Turbos, boost and horsepower go hand in hand – but only if you’re in control of the turbocharger.
In order to understand how boost control works we first need to understand how a turbocharger works.
A turbocharger uses engine exhaust gases to spin up a turbine wheel (30), which is mounted on a common shaft (36) with a compressor wheel (32). The faster you spin the exhaust wheel the faster the compressor wheel will spin.
The Compressor wheel (32) pulls fresh air through the air filter (46) and jams it into the engine (42), resulting in what we know as Boost Pressure.
The more compressed the intake air is – the more oxygen-dense or heavy it is, therefore the more oxygen you can get into an engine – the more power it’s going to make.
Of course there are limits. You can’t just put unlimited boost into an engine, you need to regulate the speed of the exhaust turbine wheel and in turn regulate the speed of the compressor turbine wheel.
This is achieved by bypassing exhaust gasses around the exhaust turbine wheel with a component known as a Wastegate.
The wastegate uses a boost referenced, spring loaded diaphragm in order to determine just how much exhaust flow should be directed around the exhaust turbine wheel and how much should go through it.
It seems odd to waste all this energy but there are good reasons for that. The turbocharger assembly spins at over 100,000 RPM and it’s important to regulate the exhaust gasses to make sure it doesn’t over-spin resulting in a catastrophic failure.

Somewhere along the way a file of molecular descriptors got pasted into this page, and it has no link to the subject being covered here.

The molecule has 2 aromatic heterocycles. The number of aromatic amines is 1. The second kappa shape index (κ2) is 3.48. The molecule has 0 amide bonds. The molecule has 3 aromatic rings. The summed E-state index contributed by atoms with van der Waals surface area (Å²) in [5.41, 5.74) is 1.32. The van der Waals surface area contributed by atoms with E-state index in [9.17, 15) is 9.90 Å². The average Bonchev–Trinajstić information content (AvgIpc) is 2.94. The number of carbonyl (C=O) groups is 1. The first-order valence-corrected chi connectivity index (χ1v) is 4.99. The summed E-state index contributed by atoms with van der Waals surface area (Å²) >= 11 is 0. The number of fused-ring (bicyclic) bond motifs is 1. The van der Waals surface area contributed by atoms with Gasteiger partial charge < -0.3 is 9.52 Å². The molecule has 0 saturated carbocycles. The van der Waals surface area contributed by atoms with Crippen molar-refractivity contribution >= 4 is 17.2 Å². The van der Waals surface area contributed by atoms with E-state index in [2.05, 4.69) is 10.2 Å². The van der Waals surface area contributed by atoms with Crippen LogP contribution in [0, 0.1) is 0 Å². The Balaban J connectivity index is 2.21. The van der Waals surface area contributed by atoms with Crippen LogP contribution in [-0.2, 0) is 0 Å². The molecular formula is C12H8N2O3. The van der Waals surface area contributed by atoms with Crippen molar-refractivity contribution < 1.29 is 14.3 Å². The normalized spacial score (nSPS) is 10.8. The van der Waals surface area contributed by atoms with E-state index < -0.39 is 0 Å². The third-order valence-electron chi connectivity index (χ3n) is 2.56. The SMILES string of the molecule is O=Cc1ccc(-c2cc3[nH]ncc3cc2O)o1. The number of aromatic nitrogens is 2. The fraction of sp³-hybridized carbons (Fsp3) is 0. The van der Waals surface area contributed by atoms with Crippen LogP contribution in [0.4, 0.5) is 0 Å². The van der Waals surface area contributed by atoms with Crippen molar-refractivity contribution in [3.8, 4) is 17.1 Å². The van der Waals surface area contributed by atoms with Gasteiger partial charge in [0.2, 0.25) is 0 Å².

It’s also important to regulate the exhaust side to control the intake side. When we have control over the speed of the compressor we effectively have control over the boost pressure.
That’s just mechanical boost control. With electronic boost control we can have different boost pressures at different Engine RPM or depending on the Ethanol content of the fuel, or via a simple boost switch on the dash. There are endless combinations of boost control strategies you can employ to make the most effective use of the boost generated by your turbocharger.
In order for the ECU to control the boost pressure it needs to measure the boost pressure – for that we use a Manifold Pressure Sensor.
This sensor’s mounted after the throttle body but before the intake valves and measures the pressure in the intake manifold.
We also need a boost control solenoid. We use this solenoid to manipulate the amount of boost pressure the wastegate sees. The more pressure we bleed off, the more exhaust gasses the wastegate will direct through the turbine wheel resulting in more boost pressure.
In the ECU we can set our Boost Target against numerous parameters like Engine RPM and Ethanol Content. Let’s say when we’re at 85% Ethanol and 6000RPM we want 20 PSI of boost pressure – the ECU will pulse the boost control solenoid directing the pressure between the wastegate and out to atmosphere in a delicate balancing act to achieve our target boost into the engine.
Because exhaust flow isn’t consistent across all RPM and engine loads the boost control solenoid has to do plenty of work in order to manipulate the wastegate and achieve the target boost pressure.
So next time you put your foot on the throttle and feel the boost come on – spare a thought for your wastegate, the environment it’s working in and how hard it’s working to control your boost!